“70 percent of workers say they don’t feel satisfied with their career choices” https://www.inc.com
I use to be one of them. Now, I’m making a transition from architect to ceramist\blogger, I’m still on it, but I’d have appreciated if someone had told me this before:
- Transitions are messy, always.
- You need to adapt.
- There’s a lot of figuring out to do; the only way of figuring it out is doing.
- Forget about multiple goals.
- Know when you’re ready to change.
- Be aware of your priorities and how they changed through time.
- You get to decide how your life is going to be.
- You didn’t waste time.
Transitions are messy, always
It’s not going to be a smooth transition. Don’t spect to have the control all the time; when you feel overwhelmed, take a step back, look the forest, not the tree.
It can be stressing having ups and downs followed with doubts and fears; look at it as a security mechanism. If you keep fighting is because you really want it. Otherwise, how would you know?
You need to adapt
The only thing that went as planned was that I came to Barcelona to study; everything else has changed. Don’t get me wrong; I didn’t lose my purpose, I found it.
If you ask me; how do I know when to adapt and change my plan? Well, life won’t give you a lot of options, so don’t worry, you’ll know.
There’s a lot of figuring out to do; the only way of figuring it out is doing.
Sometimes we wait too much to start taking action; first, I need to have this, or plan that or learn the other thing. It reminds me of something we used to say at work; Paper can stand anything. Real-life is a whole different thing.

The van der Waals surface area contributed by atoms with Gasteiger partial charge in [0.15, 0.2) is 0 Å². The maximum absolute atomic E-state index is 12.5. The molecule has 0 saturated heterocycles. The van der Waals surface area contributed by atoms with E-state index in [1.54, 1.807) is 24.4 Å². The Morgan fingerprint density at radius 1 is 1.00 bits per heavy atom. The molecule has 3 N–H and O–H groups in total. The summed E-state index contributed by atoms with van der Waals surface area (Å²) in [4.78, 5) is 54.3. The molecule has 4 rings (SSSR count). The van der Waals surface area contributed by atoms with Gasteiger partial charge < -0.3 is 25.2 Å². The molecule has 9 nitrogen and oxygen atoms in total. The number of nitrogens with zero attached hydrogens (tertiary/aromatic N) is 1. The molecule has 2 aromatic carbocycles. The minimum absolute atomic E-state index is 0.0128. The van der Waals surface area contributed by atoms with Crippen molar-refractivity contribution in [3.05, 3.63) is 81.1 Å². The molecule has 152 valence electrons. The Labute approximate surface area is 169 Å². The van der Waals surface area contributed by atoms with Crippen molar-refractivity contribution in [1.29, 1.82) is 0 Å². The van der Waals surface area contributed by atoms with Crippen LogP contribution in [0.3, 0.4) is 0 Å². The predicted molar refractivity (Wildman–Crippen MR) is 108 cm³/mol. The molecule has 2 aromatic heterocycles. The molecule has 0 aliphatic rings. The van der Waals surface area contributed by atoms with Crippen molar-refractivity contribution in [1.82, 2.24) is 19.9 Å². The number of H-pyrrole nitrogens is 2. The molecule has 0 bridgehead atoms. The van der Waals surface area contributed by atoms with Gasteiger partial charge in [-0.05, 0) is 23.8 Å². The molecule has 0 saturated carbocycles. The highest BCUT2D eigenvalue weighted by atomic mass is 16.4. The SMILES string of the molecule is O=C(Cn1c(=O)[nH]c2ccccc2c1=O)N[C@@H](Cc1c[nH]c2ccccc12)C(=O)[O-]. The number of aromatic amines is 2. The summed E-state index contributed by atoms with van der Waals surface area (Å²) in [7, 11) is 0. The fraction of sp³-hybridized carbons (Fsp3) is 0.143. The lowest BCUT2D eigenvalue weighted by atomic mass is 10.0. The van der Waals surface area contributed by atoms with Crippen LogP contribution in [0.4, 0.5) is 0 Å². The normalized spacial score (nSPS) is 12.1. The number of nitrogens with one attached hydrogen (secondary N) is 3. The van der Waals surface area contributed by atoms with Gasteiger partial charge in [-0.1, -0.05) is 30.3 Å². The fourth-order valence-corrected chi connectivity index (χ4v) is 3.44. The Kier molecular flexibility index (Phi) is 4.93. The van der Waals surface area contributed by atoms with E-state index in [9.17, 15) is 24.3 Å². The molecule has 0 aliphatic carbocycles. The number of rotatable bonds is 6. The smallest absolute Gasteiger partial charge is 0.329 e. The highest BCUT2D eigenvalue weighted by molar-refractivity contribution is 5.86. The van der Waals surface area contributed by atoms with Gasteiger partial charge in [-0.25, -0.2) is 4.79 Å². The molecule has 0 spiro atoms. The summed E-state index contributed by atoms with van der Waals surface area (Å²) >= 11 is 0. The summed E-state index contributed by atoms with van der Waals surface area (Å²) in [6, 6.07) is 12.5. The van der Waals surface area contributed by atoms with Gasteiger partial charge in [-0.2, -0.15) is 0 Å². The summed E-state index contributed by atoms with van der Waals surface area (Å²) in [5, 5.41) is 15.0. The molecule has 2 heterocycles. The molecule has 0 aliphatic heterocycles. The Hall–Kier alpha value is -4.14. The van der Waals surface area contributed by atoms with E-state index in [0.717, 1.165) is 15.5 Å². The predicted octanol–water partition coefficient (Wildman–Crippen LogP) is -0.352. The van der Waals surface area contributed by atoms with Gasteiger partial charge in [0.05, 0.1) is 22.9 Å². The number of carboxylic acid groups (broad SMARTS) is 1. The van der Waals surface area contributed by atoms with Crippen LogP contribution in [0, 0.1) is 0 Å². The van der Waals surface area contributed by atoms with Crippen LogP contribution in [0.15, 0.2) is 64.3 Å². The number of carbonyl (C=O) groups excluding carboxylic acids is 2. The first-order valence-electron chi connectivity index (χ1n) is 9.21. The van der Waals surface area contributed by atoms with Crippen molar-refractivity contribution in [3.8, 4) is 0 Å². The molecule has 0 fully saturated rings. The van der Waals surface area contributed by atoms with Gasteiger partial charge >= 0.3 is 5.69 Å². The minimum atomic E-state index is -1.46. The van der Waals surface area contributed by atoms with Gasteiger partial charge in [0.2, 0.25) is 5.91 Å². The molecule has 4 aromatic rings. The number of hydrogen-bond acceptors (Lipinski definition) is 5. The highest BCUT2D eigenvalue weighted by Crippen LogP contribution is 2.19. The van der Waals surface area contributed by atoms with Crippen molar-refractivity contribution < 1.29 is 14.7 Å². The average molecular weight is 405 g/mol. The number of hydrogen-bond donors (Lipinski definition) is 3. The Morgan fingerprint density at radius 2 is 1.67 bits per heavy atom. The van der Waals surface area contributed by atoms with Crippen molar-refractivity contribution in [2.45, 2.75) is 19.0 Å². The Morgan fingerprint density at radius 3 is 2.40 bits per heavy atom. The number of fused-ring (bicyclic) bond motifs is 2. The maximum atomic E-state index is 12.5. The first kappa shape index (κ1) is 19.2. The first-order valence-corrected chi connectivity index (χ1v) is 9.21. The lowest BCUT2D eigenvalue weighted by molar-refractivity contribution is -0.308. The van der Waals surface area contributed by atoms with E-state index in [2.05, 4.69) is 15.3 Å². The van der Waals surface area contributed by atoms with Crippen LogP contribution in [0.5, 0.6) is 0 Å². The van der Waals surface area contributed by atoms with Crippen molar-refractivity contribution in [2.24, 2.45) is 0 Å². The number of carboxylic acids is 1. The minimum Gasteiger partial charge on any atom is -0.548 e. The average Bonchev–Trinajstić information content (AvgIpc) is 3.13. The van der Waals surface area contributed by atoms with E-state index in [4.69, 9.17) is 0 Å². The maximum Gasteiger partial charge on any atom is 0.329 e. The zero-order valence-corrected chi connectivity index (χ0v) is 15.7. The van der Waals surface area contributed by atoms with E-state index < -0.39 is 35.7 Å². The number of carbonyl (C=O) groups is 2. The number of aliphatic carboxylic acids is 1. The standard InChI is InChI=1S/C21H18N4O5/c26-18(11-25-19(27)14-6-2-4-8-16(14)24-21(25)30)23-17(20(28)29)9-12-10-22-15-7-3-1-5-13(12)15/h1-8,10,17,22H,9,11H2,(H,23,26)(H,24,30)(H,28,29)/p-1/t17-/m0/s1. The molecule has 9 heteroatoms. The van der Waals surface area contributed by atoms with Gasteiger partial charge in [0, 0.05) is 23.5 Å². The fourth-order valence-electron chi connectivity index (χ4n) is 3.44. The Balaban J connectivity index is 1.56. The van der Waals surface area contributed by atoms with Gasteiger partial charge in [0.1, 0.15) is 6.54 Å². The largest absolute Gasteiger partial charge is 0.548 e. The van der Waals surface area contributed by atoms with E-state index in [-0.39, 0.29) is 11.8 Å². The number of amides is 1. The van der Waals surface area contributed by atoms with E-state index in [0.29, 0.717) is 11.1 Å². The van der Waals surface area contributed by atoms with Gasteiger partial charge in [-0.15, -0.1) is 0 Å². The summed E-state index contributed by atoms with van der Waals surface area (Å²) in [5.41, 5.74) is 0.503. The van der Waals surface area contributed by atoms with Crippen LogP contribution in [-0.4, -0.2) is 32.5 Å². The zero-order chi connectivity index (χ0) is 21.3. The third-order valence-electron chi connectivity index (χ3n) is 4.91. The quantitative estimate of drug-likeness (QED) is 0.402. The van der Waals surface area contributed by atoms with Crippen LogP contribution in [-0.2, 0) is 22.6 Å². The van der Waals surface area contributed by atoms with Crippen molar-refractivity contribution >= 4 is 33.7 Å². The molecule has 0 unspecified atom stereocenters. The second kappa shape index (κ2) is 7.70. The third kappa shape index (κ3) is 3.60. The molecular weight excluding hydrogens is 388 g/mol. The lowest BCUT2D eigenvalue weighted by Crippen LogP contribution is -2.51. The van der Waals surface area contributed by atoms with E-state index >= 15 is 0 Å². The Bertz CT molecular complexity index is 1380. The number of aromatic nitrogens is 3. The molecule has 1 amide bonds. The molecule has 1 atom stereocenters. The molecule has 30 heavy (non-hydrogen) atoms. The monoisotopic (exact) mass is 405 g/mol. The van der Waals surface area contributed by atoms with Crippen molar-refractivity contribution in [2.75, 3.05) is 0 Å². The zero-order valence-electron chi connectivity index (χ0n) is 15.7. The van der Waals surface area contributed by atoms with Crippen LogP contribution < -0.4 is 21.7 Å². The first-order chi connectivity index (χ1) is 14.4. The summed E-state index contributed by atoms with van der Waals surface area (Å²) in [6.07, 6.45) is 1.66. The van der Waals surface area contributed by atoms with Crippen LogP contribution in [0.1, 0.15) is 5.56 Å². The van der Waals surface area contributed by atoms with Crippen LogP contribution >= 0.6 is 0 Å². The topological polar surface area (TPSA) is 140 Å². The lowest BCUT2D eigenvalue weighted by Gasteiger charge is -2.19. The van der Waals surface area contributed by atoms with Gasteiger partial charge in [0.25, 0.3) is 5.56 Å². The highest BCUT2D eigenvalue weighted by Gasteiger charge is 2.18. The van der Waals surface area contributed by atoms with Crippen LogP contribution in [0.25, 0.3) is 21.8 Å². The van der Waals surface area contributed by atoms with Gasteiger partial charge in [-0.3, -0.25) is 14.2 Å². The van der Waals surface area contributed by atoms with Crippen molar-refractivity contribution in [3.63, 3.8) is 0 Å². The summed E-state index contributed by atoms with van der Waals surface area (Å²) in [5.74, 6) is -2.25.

I hear you; you need to know where you’re going! Yes, you need to have a center and north, not a goal.
The difference is that your center is your values, it would help you in decision making.
Your north is your purpose; all the strings you pull, from all the things you want to do; they’ll join somewhere, that’s your north.
A goal is too simple, too easy to lose.
Forget about multiple goals
Your goals are supposed to be aligned to your north. Finding your purpose gives you a sense of direction, if you have goals pointing in different directions, you won’t go anywhere.
Let’s be honest; you can clone yourself or you can redirect everything in the same direction.
Know when you’re ready to change
This is a tricky one, in my case, I was going through a tough time, I had a hole in my chest and felt like a hundred years old. So it was clear, I needed a fresh start.
It doesn’t have to be the same for you, unfortunately, in this case, my own experience is the only thing I have to offer.
Be aware of your priorities and how they changed through time
Do you remember your dreams? What was important to you then? Did you lock them away? You are a grown-up now, you need to be realistic and pay the bills.
We all let that happen, and we all can fix it; you will be as happy as you allow yourself to be, you don’t have to choose, you can do both, it is just going to be a lot harder.
Your priority is to survive or to be alive?
You get to decide how your life is going to be
No matter how much you struggle with unfortunate circumstances, you get to decide the outcome. I know it’s a lot harder than it sounds.
But making your self responsible for your happiness gives you a sense of control, it empowers you. It’s game-changing.
One last thing; You didn’t waste your time.
The sense than you made a mistake or you’re failing, is normal. But let me tell you that your knowledge and experience will come with you, it is an asset, not a waste.
Mine wasn’t a drastic change, but my background gives me a different point of view.
Even if you’re coming from a further background, it will give you that new fresh perspective that has a huge value to offer; take it, and use it.
Changing your career is not an easy decision to make, but I hope this was helpful, so tell me, what’s your biggest fear about changing your career?